Critical Mass Creative Stimulus St. Louis nonprofit Critical Mass awarded "creative stimulus" grants to local artists Asma Kazmi, Robert Goetz and two recent Great Rivers Biennial winners, Martin Brief and Cameron Fuller (Fuller is an RFT Mastermind Award winner). This exhibit of new work made within the year since the grant's receipt provides a salient diagnosis of the area's current visual temperament. Goetz's scattered wasteland of guitar parts is the product of an opening-night performance in which several local musicians (himself included) dismantled — with axes, drills, mallets and other tools — several electric guitars, plugged in to amplify the elegantly ambient murmur of willful obsolescence. Fuller displays an expertly handcrafted vitrine containing a diorama in which taxidermied dead howl in mute eternity beneath a blue-hued geometric pattern of stars. Kazmi resurrects another form of marginalized life — the hijra class in India, composed of hermaphrodites, eunuchs, cross-dressers and the transgendered — and films them in celebratory high fashion: bejeweled, clothed in opulent blue fabrics and striking poses that apparently translate globally as model-grade resplendent. In Brief's minimalist drawings, Jenny Holzer's noted Truisms undergo another kind of translation, wherein each of her words is replaced by its full definition and handwritten in minute print on white paper. The effect is as essentializing as it is estranging and embodies the all-but-overt anti-institutional sentiment that unifies the exhibition: that art is not intended to yield practical (read: commodifiable) sense, but to give voice to all that otherwise couldn't be uttered. Through February 28 at the Regional Arts Commission, 6128 Delmar Boulevard; 314-863-5811 or www.art-stl.com. Hours: 9 a.m.-5 p.m. Mon.-Fri. , noon-5 p.m. Sat.-Sun.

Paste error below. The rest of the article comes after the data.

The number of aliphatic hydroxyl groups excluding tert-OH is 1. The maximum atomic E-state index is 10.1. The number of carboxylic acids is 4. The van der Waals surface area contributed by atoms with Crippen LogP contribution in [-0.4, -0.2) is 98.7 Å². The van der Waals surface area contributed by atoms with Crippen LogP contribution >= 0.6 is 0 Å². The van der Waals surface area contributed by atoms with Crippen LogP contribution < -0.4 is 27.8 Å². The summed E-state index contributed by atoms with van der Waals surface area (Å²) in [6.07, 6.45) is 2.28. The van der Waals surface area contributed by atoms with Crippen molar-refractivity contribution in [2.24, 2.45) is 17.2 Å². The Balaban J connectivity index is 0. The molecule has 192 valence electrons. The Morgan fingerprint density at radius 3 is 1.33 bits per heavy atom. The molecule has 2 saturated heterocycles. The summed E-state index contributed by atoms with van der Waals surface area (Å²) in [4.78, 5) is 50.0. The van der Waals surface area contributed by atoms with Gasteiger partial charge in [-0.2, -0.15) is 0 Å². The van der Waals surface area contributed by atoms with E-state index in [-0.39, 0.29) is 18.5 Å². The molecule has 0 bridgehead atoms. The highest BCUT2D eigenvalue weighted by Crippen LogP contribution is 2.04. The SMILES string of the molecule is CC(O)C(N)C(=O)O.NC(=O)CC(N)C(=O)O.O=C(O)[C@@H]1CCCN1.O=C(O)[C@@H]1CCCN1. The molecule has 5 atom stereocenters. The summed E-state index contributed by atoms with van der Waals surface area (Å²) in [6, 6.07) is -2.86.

It's Getting Light: New Works by Christopher Gustave and Julie Malone Repetitive and multilayered geometries are the basic grammar of this exhibition of work by two St. Louis-based artists. Malone composes glossy oil paintings of the accumulated squares that come of a quick brushstroke, building the surface to reveal similar underlayers of dabbed chromatics and occasionally emphasizing the shape of the painted gesture with a drawn square outline. Gustave cuts small squares of paper and layers them in ascending sizes, creating tiny piles of color that are then affixed to a paper page or wood panel in idiosyncratic grids. Anonymous pills make their way onto these piles, and do formal service to the image by their offsetting pale hues and circularity. The exhibition appears like a chronicle of non-dramatic narratives — the kind inflected by mid-daylight, affective moods, weather in flux and the dim bruise of tedium — that over time manage to implicate something larger or incite a revelation by default. Through February 12 at Hoffman Lachance Contemporary, 2713 Sutton Boulevard, Maplewood; 314-960-5322 or www.hoffmanlachancefineart.com. Hours: 11 a.m.-3 p.m. Wed.-Fri., noon-5 p.m. Sat and by appointment.